For Human Rights Day, hear the stories of two Indigenous women

At COP 25, a Maasai and a Selkup activist share what climate change looks like in their communities

An Indigenous women with her tea crops in Tanzania. Aris Sanjaya, CIFOR
10 December 2019

There are few communities living in such close proximity to climate change as those of Indigenous groups around the world. And every year, they bring the stories of what this means for them to the U.N. Climate Change Conference in Madrid (COP 25) to share with global leaders, scientists, business leaders and other observers what climate change looks like when its effects impact everyday life. For Human Rights Day, Landscape News spoke with two Indigenous women at this COP about the state of climate change in their communities, in Russia and in Tanzania, and how they’re using their Indigenous knowledge to fight its impacts back.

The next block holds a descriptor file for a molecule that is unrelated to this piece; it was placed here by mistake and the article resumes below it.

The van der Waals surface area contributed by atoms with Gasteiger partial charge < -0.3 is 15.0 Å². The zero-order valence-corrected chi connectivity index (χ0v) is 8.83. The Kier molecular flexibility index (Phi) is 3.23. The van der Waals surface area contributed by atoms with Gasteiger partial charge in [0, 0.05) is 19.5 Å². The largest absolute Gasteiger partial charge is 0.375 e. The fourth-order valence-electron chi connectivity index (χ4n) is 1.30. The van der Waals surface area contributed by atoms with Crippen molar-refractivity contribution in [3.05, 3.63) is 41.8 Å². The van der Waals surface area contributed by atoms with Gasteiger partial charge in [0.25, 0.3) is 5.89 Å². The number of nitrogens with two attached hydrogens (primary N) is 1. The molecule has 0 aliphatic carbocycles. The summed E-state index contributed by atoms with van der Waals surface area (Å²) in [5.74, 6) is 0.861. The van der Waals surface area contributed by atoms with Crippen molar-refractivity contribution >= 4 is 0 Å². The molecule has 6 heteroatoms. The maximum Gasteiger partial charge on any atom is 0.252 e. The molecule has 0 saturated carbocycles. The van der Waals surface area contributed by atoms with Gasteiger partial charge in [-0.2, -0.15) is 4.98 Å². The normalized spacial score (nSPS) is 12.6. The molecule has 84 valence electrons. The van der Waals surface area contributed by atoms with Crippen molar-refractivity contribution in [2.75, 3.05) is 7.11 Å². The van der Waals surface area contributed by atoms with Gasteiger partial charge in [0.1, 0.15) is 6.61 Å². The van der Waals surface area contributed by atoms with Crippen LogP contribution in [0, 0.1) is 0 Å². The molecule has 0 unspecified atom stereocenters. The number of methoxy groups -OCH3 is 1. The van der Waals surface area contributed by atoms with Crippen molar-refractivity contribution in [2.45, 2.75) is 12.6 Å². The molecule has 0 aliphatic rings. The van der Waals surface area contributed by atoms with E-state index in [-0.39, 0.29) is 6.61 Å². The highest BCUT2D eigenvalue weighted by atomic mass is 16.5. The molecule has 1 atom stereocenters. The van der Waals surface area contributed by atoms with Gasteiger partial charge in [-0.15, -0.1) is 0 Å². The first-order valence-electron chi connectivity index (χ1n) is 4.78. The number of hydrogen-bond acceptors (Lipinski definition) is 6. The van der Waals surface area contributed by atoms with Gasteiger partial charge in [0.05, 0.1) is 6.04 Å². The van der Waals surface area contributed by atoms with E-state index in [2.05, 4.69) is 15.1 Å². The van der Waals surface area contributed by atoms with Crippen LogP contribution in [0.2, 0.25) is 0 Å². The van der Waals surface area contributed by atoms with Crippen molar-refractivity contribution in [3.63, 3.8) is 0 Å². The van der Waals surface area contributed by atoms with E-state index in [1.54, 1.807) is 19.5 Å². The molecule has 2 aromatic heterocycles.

Daria Egereva, representing the Center for Support of Indigenous Peoples of the North at COP 25, is a Selkup activist from the Tomsk region of Russia. Here, she discusses traditional knowledge and the role of Indigenous women in her region.

Naijelijeli Tipap, a Maasai from Tanzania and member of the Non-Governmental Indigenous Pastoralist Organizations explains how the know-how of her community brought a dried-up river back to life.

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